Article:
Photo abuse runs rampant in our world today, yet is not a new phenomenon by any means. Manipulating media has its origins as early as ancient Romans removing portraits and names off of stone records in an attempt to remove a person’s identity from history altogether. Throughout history, the altering of media and information continued in different formats–from the censorship and photo editing of government officials like Joseph Stalin in the early 20th century–to our modern-day technology with Photoshop capabilities at our fingertips (Somers, 2020).
With just a few taps on a smartphone, the average person now can remove acne spots, change the shape of their body, or erase people from photos entirely–and that is just the basics of what a person is capable of manipulating nowadays. The average person can now doctor photos, videos, and audio to reflect a false perception of reality–or in other words, something that never even happened can be edited in content to seem like it did. These can be alarmingly difficult to detect. One type of media manipulation that can create a false perception of reality is deepfakes.
What are deepfakes?
A deepfake refers to a form of synthetic media, also known as media that has been altered or fabricated to reflect something that is not real (Somers, 2020). Typically, a deepfake will be a doctored video or solo audio created with artificial intelligence (AI) software (Cook, 2019). This term is believed to have been coined in 2017 after a Reddit user by the name ‘deepfake’ shared fake pornographic videos using face-swapping technology (Somers, 2020). The term also refers to deep learning algorithms, the technology used to create deepfakes (Johnson, D. & Johnson, A., 2023).
These deep learning algorithms are a form of technology that can teach itself how to solve problems when presented with a large amount of data. With this capability, the technology can be trained “to create fake content of real people,” with content or data that already exists (Johnson, D. & Johnson, A., 2023).
The process of creating a deepfake sounds complicated, but the program actually does all the work. To create a deepfake, AI technology requires a base video and a collection of videos to analyze. The program will then analyze how a person looks in the set of videos provided to guess how they may look in certain conditions and angles. Then, the program will insert the person into the target video by analyzing common features (Johnson, D. & Johnson, A., 2023).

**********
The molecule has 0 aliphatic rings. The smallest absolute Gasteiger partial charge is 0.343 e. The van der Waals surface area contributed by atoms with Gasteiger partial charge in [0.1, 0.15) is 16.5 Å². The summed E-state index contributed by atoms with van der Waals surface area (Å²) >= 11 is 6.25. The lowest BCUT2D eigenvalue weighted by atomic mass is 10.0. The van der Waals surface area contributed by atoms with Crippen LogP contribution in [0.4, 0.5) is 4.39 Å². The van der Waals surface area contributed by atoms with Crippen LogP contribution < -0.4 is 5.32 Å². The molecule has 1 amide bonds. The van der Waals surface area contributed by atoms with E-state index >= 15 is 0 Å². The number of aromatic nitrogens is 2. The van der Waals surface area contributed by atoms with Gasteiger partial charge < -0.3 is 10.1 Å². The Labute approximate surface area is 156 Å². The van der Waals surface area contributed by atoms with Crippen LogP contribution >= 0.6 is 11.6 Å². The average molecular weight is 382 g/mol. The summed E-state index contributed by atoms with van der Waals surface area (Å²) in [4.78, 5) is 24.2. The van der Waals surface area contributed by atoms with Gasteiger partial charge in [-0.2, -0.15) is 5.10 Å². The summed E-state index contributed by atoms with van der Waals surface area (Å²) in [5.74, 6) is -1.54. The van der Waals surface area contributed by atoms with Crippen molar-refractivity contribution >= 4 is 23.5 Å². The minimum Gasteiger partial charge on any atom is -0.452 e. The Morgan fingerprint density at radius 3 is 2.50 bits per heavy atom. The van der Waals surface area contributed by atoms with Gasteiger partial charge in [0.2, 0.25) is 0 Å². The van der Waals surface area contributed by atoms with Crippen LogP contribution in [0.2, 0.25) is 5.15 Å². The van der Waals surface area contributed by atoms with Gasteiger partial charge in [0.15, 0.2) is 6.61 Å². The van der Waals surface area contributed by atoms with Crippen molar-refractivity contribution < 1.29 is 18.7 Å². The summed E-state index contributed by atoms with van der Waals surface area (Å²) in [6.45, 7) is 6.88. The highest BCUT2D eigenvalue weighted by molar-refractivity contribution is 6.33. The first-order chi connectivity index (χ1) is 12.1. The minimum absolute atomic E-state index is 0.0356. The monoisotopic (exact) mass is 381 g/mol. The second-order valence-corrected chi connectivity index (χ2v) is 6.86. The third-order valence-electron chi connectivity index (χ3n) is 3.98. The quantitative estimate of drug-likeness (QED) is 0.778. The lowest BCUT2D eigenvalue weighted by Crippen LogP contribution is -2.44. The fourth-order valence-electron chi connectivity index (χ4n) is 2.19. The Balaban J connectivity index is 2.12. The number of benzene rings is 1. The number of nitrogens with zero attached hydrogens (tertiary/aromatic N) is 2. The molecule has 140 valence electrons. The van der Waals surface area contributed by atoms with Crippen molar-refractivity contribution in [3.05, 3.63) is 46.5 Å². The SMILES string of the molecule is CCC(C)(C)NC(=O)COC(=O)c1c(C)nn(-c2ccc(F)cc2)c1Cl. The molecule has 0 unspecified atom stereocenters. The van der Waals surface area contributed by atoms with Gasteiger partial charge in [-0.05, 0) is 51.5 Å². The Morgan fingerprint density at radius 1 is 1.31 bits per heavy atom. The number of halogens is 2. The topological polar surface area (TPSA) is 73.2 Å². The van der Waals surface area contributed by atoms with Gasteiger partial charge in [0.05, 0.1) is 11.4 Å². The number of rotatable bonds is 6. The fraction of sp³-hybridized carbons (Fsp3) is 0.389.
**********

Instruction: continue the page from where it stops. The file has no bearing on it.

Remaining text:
Deepfakes vs Cheapfakes
It’s important to note that not all media manipulation is a deepfake. Another type of media manipulation is cheapfakes, which is content that has been altered with human input, as opposed to AI. This can be something as simple as slowing down the playback speed of a video, which happened to U.S. House of Representative Nancy Pelosi in an attempt to make her appear inebriated.
What separates this example of a cheapfake from a deepfake is whether there was human input in the final product. If the content was only AI-generated with no further human manipulation, then it is a deepfake. However, both have the potential to rapidly spread misinformation before they are flagged and removed from social media platforms.
How are deepfakes used and what are the dangers of deepfakes?
Now, you may be wondering how all of this even relates to you. After all, many people who are the common targets of deepfake incidents are rich and famous. Yet, as deepfakes become more prevalent in our media, it’s increasingly affecting even the average person. Some common uses for deepfakes are revenge pornography, blackmail, reputational harm, false evidence, fraud, misinformation, and political manipulation.
- AI-generated Pornography: The use of AI-generated programs to create non-consensual pornography and revenge pornography is becoming an increasing danger to the public, so much so that the FBI released a public service announcement in June 2023 on the matter. The FBI warned the public on the increasing dangers of AI-generated programs for uses of “Explicit Content Creation,” “Sextortion,” and “Harassment.” Since a Reddit user by the name of “deepfakes” created deepfake pornography featuring the faces of prominent celebrities in 2017, AI-generated, non-consensual pornography has skyrocketed. In 2019 it is estimated that 96% of the deepfake videos online had pornographic content, with the majority of those videos targeting women, according to a report by Deeptrace (Johnson, D. & Johnson, A., 2023). That same report also found the deepfake video count online amounted to more than 14,000 videos, which was a 100% increase from the previous year in 2018 (Somers, 2020).
- Blackmail and Reputational Harm: Deepfakes can cause serious harm to a person’s reputation and be used as a form of blackmail. For example, a deepfake can portray a person doing or saying something inappropriate or illegal, such as lying or participating in illegal activity (Barney, 2020). A deepfake could mimic the voice of a child as a way to threaten and extort a parent, which happened to at least one family in early 2023. Or, it could portray a person saying racist and threatening statements they didn’t say, which happened to one principal in New York and was created by students of the school (Johnson, D. & Johnson, A., 2023).
- False Evidence: Deepfakes can be created with the intent to fabricate videos and audio during legal proceedings to portray a false reality. This fabrication of evidence can significantly impact a legal case as it alters factual information used to determine a court’s ruling on guilt, innocence, and the severity of punishment (Barney, 2020).
- Fraud: Deepfakes are also used as an impersonation tactic to commit fraud. By using deepfakes, people can obtain personal information such as credit card numbers, bank account information, social security numbers, and more. This can directly impact your finances by depleting your accounts, ruining your credit, and filing your federal and state taxes to steal your return (Barney, 2020).